Varuna pulled off its usual magic. Five women gathered there for a week, to work on wildly different projects, united by a love of radio and storytelling. There was Jane Messer, with Dear Mr Chekov, a fictional story that moves between the penal colony of Sakhalin Island, off the east coast of Russia, and the Great Barrier Reef. Christine Croyden was seeking to adapt stage work, such as her acclaimed A Fallen Tree, for radio – her first venture in the medium. Catherine Gough-Brady was working on a highly textured sound work for ABC RN’s The Night Air, about Suleiman the Magnificent’s trip from Istanbul to Vienna in 1529. And anthropologist Jacqui Baker and I were taking the first daunting steps on a Bahasa-language feature, Rough Justice in Jakarta, a blend of magic realism, documentary and soundscape that shows the complexities of a post-authoritarian society still deeply enmeshed in corruption, magical thinking and communitarianism.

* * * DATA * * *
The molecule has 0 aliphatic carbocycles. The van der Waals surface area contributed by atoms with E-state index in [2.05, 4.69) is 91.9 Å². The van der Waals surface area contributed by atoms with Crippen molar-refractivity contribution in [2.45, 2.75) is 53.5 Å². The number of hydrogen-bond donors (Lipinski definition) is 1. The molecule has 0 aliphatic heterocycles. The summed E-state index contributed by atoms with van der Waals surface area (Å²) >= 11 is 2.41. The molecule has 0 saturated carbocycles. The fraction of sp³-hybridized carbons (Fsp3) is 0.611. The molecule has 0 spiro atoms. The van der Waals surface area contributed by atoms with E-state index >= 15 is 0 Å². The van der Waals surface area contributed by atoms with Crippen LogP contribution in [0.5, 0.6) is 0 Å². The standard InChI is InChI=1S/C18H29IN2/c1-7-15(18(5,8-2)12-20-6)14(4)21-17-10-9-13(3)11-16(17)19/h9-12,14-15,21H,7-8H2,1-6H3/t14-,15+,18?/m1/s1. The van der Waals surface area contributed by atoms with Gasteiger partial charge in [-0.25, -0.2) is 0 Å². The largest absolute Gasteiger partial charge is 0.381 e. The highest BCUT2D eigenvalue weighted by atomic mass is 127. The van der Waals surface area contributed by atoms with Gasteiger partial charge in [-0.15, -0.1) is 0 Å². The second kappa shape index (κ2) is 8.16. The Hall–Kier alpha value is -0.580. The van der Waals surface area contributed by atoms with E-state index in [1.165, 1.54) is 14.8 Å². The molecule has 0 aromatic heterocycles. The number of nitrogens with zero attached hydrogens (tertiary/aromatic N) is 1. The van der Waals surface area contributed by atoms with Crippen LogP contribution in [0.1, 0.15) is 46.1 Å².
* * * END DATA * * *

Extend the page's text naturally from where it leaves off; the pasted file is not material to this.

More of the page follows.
And there was the dive-bombing magpie! Its nest must have been near the beautifully blossoming plum trees we passed on our way to the studio. A spring ritual, it swooped on anyone who got too close. Hence my adoption of a basin from the laundry as headgear! Others opted to wear sunglasses on the back of their head, to trick it into thinking they had two sets of eyes.
But despite the dangers of negotiating the path, the Indonesian story slowly, painfully started to emerge. I’ve never set foot in Indonesia, nor had I really heard the language spoken before, but at the end of a week’s immersion, I’m starting to pick up on its rhythms, and warm to the characters we depict. More of that anon.